And yet, if it be not an apparent paradox, "not as the world gives" implies another, almost opposite characteristic; and the thought ought to be one of comfort to many. Let none, in the pursuit of peace, be downcast or discouraged by reason of harassment, mental and moral discords and disharmonies. These are often preludes to truest cadence. If I might venture to expand the thought and illustration of a gifted writer (Professor Elmslie, "Memoir and Sermons," page 291), the world's peace is often not worth the having, just because it takes the shape of an easy-going quiescence--no more. It is alike artificial and superficial. The peace of Christ, on the other hand, that which is best and noblest, frequently comes after conflict and out of conflict. It is a peace which has its travail and birth-pangs--a peace which at times has its pedigree in defeat, baffling enigma, mysterious discipline, bewildering doubt, barely vanquished temptation. Two of the small but beautiful lakes among the Allan hills, near Rome, so peaceful and serene, with myrtle and olive trees mirrored in the quiet waters, occupy the craters of extinct volcanoes. Their cradles of rest were rocked by unrest. First, struggle, upheaval--forces of terror and destruction, a seething caldron, then peace. First, wild convulsion and paroxysm; this followed by nature's loveliest pictures and features of repose--"quiet waters," the song of nightingales in the adjacent woods, trails of vine, a cascade of wild roses, a golden canopy of moss and lichen on the surrounding rocks.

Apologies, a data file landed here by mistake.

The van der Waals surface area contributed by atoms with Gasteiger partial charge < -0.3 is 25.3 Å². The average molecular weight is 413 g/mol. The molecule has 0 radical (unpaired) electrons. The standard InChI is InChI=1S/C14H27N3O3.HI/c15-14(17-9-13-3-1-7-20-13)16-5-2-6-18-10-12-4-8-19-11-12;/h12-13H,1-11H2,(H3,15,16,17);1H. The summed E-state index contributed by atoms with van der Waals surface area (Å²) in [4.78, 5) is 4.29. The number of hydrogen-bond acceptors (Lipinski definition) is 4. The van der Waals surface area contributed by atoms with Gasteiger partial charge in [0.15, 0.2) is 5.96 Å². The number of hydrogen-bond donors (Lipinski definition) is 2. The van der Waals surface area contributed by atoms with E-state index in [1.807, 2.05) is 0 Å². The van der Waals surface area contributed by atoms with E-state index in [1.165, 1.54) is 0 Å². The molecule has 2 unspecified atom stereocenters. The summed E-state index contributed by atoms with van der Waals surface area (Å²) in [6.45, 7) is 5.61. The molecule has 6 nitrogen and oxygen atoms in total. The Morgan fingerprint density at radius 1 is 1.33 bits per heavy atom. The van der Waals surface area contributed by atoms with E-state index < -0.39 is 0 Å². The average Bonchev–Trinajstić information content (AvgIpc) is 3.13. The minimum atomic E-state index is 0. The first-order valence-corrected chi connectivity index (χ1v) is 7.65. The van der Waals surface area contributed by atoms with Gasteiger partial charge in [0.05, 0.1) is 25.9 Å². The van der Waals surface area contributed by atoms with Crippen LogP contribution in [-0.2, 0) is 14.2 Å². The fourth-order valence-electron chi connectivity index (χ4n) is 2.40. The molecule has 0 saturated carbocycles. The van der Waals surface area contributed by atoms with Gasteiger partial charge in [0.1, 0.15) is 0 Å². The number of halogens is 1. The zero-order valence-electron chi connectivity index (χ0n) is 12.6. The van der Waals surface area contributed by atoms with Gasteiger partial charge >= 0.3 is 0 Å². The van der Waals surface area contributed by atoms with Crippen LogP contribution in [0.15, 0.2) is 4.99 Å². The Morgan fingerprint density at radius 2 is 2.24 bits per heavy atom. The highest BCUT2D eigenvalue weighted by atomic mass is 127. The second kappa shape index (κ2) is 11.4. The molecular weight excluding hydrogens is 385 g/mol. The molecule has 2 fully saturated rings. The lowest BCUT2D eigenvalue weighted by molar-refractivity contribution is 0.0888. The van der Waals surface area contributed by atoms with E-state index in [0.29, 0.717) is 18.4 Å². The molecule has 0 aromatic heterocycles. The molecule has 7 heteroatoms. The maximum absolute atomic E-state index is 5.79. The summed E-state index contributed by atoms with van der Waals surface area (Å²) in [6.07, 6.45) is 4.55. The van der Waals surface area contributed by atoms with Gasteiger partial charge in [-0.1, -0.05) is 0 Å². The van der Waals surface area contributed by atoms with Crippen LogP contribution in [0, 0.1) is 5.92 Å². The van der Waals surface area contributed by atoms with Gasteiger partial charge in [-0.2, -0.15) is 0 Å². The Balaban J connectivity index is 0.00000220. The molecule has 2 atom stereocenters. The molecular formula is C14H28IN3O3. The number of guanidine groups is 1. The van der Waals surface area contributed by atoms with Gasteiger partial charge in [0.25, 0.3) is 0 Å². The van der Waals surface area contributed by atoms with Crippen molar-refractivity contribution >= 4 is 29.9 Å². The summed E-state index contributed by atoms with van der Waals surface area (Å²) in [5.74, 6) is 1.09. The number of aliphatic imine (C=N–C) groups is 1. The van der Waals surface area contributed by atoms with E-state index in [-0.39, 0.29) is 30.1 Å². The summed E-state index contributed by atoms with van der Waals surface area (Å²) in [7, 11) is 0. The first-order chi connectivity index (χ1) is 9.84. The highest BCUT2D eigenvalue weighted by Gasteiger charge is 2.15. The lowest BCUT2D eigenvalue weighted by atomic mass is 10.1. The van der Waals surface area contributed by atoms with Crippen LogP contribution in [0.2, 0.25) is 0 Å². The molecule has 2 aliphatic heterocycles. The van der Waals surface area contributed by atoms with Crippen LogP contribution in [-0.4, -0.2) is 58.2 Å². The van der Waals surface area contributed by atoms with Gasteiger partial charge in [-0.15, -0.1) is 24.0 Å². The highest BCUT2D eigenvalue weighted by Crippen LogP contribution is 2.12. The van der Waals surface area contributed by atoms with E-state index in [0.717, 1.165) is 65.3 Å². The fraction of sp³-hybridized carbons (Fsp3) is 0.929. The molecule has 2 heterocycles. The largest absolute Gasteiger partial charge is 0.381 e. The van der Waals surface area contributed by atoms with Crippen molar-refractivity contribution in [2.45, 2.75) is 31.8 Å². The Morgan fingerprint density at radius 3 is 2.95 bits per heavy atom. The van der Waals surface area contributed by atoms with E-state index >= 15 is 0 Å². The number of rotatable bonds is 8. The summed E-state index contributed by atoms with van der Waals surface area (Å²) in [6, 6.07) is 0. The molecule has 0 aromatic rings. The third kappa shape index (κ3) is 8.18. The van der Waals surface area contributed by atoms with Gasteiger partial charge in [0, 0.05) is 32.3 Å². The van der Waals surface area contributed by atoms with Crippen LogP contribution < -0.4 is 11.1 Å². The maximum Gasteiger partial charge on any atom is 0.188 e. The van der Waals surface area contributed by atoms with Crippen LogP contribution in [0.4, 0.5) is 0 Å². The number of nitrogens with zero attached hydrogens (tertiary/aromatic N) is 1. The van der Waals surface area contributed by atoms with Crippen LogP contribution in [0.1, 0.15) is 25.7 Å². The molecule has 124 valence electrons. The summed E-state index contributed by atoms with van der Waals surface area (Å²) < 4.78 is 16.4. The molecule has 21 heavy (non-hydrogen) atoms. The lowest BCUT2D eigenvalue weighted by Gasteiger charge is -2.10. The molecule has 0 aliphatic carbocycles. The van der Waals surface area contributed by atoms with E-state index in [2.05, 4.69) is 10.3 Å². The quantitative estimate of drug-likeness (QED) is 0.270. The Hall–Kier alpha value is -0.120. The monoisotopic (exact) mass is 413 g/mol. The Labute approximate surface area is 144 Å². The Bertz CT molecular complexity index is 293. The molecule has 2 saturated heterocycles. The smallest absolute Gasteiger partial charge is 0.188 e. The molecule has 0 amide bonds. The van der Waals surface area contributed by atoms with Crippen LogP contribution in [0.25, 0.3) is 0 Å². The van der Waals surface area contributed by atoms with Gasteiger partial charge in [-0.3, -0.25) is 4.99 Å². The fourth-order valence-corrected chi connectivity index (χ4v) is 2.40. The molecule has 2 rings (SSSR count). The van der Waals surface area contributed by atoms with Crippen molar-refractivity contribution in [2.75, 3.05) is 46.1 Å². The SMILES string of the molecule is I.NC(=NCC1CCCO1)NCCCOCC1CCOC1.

"Not as the world gives," says the great Peace-Giver. "I have chosen you in the furnace [the crater] of affliction." "After you have suffered awhile, establish, strengthen, settle you." "These are those who have come out of Great Tribulation."

Yet, true as this often is, it is equally true that when once the boon of this unworldly peace is secured, how reliable and permanent it is! "The peace of God which passes all understanding, shall keep [as in a stronghold or Hospice] your hearts and minds through Christ Jesus." "Keep;" it is the guarantee of security. The promised gift is alike present and future--a peace which the world cannot give, and which the world cannot take away; peace ringing its silver bells in unlikeliest places--in peasant hut and lonely garret, and amid hum of busiest industry, yes, too, even amid uncongenial and repelling environments; peace in joy, peace in sorrow; peace in the varied vicissitudes of life; peace, above all, in the solemn hour when the spirit is about to wing its arrowy flight to the Great Beyond. Peace floods the death-chamber with its own mellowed celestial radiance. The Hospice catches the earliest sunbeam, and is gilded with the last evening ray.

"These things have I spoken unto you, that in Me you might have peace."

"This is the resting place, let the weary rest. This is the place of repose." Isaiah 28:12

Home       QUOTES       SERMONS       BOOKS